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  • Sundaland

  • The History of the Asian Landmass That Started Sinking after the Ice Age
  • Auteur(s): Charles River Editors
  • Narrateur(s): KC Wayman
  • Durée: 1 h et 39 min

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Auteur(s): Charles River Editors
Narrateur(s): KC Wayman
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The Pleistocene spans a period from around 2.5 million years ago to just over 12,000 years ago, and it was an epoch of enormous change on Earth, mainly characterized by climate changes involving fluctuations between periods of extreme heat and long periods of glaciation. This period is commonly known as the Ice Age, despite the fact there were actually a number of separate periods of cold.

Along with the climate challenges, this was also the period that saw the development of modern humans. The origin of our ancient ancestors is still a matter of debate amongst paleontologists, and classification systems for early hominoids are constantly being updated as new discoveries are made. What is generally agreed upon is the species Homo sapiens belong to the order primates and the sub-order anthropoids. Within the anthropoids sub-order, humans belong to the family hominids, which also includes other animals such as the orangutan and the great apes. Drilling down even further, humans belong to a sub-group of hominids known as hominin. The sub-group hominin includes humans, as well as chimpanzees and gorillas.

Discoveries have revealed more than 20 species of the genus Homo, all of which appeared during the Pleistocene Epoch, and all but Homo sapiens became extinct during the same period. The challenge is understanding which of these groups are predecessors to Homo sapiens, and which are separate groups that died out leaving no current representation. Not knowing this information makes it difficult to determine neat classification and establish precisely when hominins separated from the rest of the non-hominin primates.

The cold Pleistocene temperatures lowered water levels across the planet, exposing land that was not there before or after the period. At the same time, significant regions of the planet were very different during the Pleistocene, including Southeast Asia, particularly the modern islands of Bali, Borneo, Sumatra, and the Malay Peninsula, roughly equivalent to parts of Indonesia, Malaysia, Myanmar, and Thailand. This region, which modern scholars refer to as Sunda or Sundaland, was unique because all of it was connected by land, meaning today’s islands were once part of a contiguous subcontinent, and in terms of the people, flora, and fauna, it was very different than it is today. If a modern traveler could somehow transport back to the Pleistocene, Sundaland would look nothing like modern Southeast Asia, and would resemble as much of a lost world as something out of a science fiction novel.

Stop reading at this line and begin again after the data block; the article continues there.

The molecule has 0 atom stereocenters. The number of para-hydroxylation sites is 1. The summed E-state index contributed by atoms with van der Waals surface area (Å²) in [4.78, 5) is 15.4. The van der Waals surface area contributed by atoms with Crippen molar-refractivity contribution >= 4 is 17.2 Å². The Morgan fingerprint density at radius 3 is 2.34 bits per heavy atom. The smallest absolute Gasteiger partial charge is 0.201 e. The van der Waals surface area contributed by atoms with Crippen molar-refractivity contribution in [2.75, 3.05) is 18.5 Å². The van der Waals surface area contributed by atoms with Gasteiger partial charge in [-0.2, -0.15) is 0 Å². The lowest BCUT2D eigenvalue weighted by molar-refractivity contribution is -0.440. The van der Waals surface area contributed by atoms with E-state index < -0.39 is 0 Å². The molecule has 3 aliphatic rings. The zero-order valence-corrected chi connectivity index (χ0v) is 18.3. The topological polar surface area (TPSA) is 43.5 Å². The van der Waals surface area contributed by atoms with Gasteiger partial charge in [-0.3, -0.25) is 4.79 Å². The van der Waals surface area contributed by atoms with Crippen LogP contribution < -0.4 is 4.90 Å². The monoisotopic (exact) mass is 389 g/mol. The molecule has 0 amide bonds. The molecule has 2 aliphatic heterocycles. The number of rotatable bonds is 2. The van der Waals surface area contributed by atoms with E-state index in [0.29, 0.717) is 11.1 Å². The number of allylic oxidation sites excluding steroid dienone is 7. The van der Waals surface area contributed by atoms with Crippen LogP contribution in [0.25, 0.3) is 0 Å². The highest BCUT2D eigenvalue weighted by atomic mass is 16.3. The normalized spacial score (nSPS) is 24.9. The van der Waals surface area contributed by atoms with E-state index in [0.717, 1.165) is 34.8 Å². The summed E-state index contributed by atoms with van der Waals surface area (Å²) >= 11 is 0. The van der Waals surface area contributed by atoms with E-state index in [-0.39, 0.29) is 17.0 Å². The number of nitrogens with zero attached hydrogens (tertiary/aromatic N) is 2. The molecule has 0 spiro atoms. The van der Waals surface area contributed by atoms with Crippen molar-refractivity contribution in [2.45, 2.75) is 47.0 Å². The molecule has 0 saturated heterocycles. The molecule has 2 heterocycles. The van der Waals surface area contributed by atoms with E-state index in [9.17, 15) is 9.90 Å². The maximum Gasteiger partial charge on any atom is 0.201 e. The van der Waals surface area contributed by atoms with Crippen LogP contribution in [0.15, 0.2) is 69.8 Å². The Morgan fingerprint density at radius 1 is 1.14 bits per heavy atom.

Although much is still unknown about Sundaland, researchers have uncovered plenty of evidence bringing this lost world to life. As anthropologists and archaeologists developed new models and discovered ancient material culture, they learned that Sundaland played a significant role in the development of Neolithic Southeast Asia in many ways. The rise of the ocean spurred Sundaland’s inhabitants to find new, innovative ways to survive, ultimately laying the groundwork for the population of another ancient subcontinent known as Sahulland or Sahul. Sahul is the modern name for the subcontinent, including Australia and New Guinea, which, like the lands in Sunda, were connected due to the lower sea levels. When the first inhabitants from Sunda arrived in Sahul about 50,000 years ago, it was the equivalent of the Apollo 11 flight, the Vikings’ settlement of Vinland, or Christopher Columbus’s maiden voyage to the Western Hemisphere. Although they did not know the repercussions of their voyages, the first migrants from Sundaland to Sahulland helped propel humanity from the Paleolithic Period into the Neolithic.

©2023 Charles River Editors (P)2023 Charles River Editors
  • Version intégrale Livre audio
  • Catégories: Histoire

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